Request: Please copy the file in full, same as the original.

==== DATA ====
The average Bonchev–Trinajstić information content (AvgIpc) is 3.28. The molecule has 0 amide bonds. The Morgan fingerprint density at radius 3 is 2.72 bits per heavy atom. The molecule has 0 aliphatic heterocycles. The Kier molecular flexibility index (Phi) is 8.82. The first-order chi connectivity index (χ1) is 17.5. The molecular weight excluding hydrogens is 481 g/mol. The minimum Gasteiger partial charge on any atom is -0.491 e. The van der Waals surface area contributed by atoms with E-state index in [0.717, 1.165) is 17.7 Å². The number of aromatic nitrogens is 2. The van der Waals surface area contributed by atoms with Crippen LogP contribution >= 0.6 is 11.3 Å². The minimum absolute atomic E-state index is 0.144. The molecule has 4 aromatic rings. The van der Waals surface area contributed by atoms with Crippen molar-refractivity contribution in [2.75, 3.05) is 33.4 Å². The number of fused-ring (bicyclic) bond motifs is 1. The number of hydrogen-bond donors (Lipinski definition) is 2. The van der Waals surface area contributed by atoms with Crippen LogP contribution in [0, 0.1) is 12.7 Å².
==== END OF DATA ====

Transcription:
The average Bonchev–Trinajstić information content (AvgIpc) is 3.28. The molecule has 0 amide bonds. The Morgan fingerprint density at radius 3 is 2.72 bits per heavy atom. The molecule has 0 aliphatic heterocycles. The Kier molecular flexibility index (Phi) is 8.82. The first-order chi connectivity index (χ1) is 17.5. The molecular weight excluding hydrogens is 481 g/mol. The minimum Gasteiger partial charge on any atom is -0.491 e. The van der Waals surface area contributed by atoms with E-state index in [0.717, 1.165) is 17.7 Å². The number of aromatic nitrogens is 2. The van der Waals surface area contributed by atoms with Crippen LogP contribution >= 0.6 is 11.3 Å². The minimum absolute atomic E-state index is 0.144. The molecule has 4 aromatic rings. The van der Waals surface area contributed by atoms with Crippen molar-refractivity contribution in [2.75, 3.05) is 33.4 Å². The number of fused-ring (bicyclic) bond motifs is 1. The number of hydrogen-bond donors (Lipinski definition) is 2. The van der Waals surface area contributed by atoms with Crippen LogP contribution in [0, 0.1) is 12.7 Å².